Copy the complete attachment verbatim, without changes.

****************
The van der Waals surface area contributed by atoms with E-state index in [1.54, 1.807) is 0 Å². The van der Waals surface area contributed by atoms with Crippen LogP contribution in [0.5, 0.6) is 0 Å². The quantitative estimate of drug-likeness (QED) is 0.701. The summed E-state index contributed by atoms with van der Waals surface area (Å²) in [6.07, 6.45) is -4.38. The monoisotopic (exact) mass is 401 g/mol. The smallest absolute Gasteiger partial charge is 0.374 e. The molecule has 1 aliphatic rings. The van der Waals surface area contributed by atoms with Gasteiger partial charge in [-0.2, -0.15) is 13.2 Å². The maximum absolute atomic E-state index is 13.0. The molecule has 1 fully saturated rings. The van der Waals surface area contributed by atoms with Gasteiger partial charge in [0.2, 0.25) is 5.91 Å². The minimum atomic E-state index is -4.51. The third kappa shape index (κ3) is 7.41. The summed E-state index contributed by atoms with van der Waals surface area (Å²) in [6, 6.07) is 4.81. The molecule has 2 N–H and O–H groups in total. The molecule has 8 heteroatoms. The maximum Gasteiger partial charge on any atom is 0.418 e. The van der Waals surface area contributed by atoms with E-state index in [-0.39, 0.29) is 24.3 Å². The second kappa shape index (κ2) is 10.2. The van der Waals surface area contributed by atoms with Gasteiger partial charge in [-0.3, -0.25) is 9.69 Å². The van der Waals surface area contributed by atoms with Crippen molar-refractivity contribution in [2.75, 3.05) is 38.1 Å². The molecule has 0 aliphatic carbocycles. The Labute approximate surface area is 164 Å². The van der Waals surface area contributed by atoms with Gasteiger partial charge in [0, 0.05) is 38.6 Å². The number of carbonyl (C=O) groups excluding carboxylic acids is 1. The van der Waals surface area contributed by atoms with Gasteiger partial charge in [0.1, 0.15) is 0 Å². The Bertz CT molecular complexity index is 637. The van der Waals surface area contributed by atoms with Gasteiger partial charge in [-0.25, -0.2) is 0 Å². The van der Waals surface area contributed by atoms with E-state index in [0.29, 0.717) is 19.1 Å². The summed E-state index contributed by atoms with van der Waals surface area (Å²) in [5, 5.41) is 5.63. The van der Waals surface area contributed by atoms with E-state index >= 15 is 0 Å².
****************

The van der Waals surface area contributed by atoms with E-state index in [1.54, 1.807) is 0 Å². The van der Waals surface area contributed by atoms with Crippen LogP contribution in [0.5, 0.6) is 0 Å². The quantitative estimate of drug-likeness (QED) is 0.701. The summed E-state index contributed by atoms with van der Waals surface area (Å²) in [6.07, 6.45) is -4.38. The monoisotopic (exact) mass is 401 g/mol. The smallest absolute Gasteiger partial charge is 0.374 e. The molecule has 1 aliphatic rings. The van der Waals surface area contributed by atoms with Gasteiger partial charge in [-0.2, -0.15) is 13.2 Å². The maximum absolute atomic E-state index is 13.0. The molecule has 1 fully saturated rings. The van der Waals surface area contributed by atoms with Gasteiger partial charge in [0.2, 0.25) is 5.91 Å². The minimum atomic E-state index is -4.51. The third kappa shape index (κ3) is 7.41. The summed E-state index contributed by atoms with van der Waals surface area (Å²) in [6, 6.07) is 4.81. The molecule has 2 N–H and O–H groups in total. The molecule has 8 heteroatoms. The maximum Gasteiger partial charge on any atom is 0.418 e. The van der Waals surface area contributed by atoms with E-state index in [-0.39, 0.29) is 24.3 Å². The second kappa shape index (κ2) is 10.2. The van der Waals surface area contributed by atoms with Gasteiger partial charge in [-0.3, -0.25) is 9.69 Å². The van der Waals surface area contributed by atoms with Crippen molar-refractivity contribution in [2.75, 3.05) is 38.1 Å². The molecule has 0 aliphatic carbocycles. The Labute approximate surface area is 164 Å². The van der Waals surface area contributed by atoms with Gasteiger partial charge in [0, 0.05) is 38.6 Å². The number of carbonyl (C=O) groups excluding carboxylic acids is 1. The van der Waals surface area contributed by atoms with Gasteiger partial charge in [0.1, 0.15) is 0 Å². The Bertz CT molecular complexity index is 637. The van der Waals surface area contributed by atoms with Gasteiger partial charge in [-0.25, -0.2) is 0 Å². The van der Waals surface area contributed by atoms with E-state index in [0.29, 0.717) is 19.1 Å². The summed E-state index contributed by atoms with van der Waals surface area (Å²) in [5, 5.41) is 5.63. The van der Waals surface area contributed by atoms with E-state index >= 15 is 0 Å².